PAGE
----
Consumer Prices in U.S. Unchanged


The cost of living in the U.S. was unchanged in February, underscoring the Federal Reserve’s forecast that inflation will remain low as the economy recovers.

The consumer-price index didn’t increase for the first time since a decrease in March 2009, and followed a 0.2 percent gain in January, Labor Department figures showed. Excluding food and energy costs, the so-called core index increased 0.1 percent, in line with forecasts, capping the smallest year-over-year gain since 2004.

Retailers such as Wal-Mart Stores Inc. continue to focus on cutting prices to bolster sales as customers face almost 10 percent unemployment and foreclosures mount. The lack of inflation is one reason Fed policy makers this week repeated a pledge to keep the benchmark interest rate near zero in coming months in order to sustain economic growth.

In the 12 months ended February, prices climbed 2.1 percent, down from a 2.6 percent year-over-year gain the prior month. Excluding food and fuel, prices rose 1.3 percent increase over the past 12 months, the smallest gain since February 2004.

Another Labor Department report today showed fewer Americans filed first-time claims for jobless benefits last week for third consecutive time, a sign the labor market is gradually improving along with the economy.

Fed policy makers this week said the main interest rate will remain near zero for an extended period,” and said inflation is likely to be subdued for some time.” Low levels of capacity use, high unemployment, tame inflation and stable expectations on the likely trajectory of prices were among the economic conditions” the central bankers cited for the lack of urgency to boost the target on overnight loans between banks.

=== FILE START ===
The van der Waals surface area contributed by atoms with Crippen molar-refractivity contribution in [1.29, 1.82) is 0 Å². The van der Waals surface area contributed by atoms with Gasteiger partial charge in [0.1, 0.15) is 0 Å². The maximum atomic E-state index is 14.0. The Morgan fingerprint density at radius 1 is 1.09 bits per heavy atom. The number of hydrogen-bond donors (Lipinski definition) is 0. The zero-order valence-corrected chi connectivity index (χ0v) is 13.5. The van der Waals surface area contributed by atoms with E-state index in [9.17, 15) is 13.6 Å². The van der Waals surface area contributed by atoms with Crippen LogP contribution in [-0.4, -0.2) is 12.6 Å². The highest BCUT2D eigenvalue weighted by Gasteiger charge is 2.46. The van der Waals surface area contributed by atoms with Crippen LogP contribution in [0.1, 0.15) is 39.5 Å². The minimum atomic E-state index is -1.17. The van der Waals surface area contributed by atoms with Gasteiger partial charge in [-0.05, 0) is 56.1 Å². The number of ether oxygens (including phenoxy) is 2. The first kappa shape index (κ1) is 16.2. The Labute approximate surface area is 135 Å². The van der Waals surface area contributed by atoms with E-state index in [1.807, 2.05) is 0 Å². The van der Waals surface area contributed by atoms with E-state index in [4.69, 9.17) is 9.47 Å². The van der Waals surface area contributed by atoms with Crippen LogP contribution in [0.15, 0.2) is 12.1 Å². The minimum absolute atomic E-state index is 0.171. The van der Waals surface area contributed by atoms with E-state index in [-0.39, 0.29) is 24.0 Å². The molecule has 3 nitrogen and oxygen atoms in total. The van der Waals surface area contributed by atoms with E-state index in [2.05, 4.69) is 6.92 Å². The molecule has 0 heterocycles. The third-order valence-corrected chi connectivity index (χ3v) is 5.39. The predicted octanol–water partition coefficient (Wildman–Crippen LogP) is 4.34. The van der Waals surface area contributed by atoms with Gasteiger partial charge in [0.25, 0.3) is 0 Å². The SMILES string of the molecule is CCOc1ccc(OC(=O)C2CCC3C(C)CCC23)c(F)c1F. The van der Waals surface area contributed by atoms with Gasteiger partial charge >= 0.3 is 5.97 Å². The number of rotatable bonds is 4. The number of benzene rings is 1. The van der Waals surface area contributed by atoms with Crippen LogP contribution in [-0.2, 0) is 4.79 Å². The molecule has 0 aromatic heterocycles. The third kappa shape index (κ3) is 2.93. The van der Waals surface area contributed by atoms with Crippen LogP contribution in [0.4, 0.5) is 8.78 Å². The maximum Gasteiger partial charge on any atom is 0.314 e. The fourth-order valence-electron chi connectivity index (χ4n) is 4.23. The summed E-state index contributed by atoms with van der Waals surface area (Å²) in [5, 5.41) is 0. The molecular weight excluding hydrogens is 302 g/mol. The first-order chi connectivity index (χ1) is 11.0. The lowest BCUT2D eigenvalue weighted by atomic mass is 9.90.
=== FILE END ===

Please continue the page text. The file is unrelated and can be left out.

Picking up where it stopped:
The Fed’s long-term forecast for its preferred measure of inflation, the Commerce Department’s index tied to consumer spending and excluding food and fuel, calls for gains in a range of 1.7 percent to 2 percent. That gauge, which is typically lower than the CPI, was up 1.4 percent in the 12 months through January.

Compared with a month earlier, energy costs dropped 0.5 percent in February, led by declines in fuel oil and gasoline.

The cost of a gallon of regular gasoline at the pump averaged $2.65 last month, down from $2.71 in January, according to data from AAA, the nation’s largest motoring group. The fuel’s price has rebounded this month, averaging $2.76 in the first 16 days of March.

Food costs, which account for about 15 percent of the CPI, increased 0.1 percent last month as gains in meats and poultry were almost offset by declines in fruits and vegetables and beverages.

Some restraints on the cost of living are not likely to reverse soon. Rents, which make up almost 40 percent of the core CPI, were little changed last month. Owners-equivalent rent, one of the categories used to track rental prices, declined 0.1 percent in January.

Increasing costs for medical care, were almost offset by falling costs for clothing and airfares.

The CPI is the broadest of the three monthly price gauges from the Labor Department because it includes goods and services. Reports this week showed the cost of imported goods fell 0.3 percent, while wholesale prices decreased 0.6 percent. Both fell more than anticipated.

Almost 60 percent of the CPI covers prices consumers pay for services ranging from medical visits to airline fares and movie tickets.

 


TradingEconomics.com, Bloomberg
3/18/2010 11:21:27 AM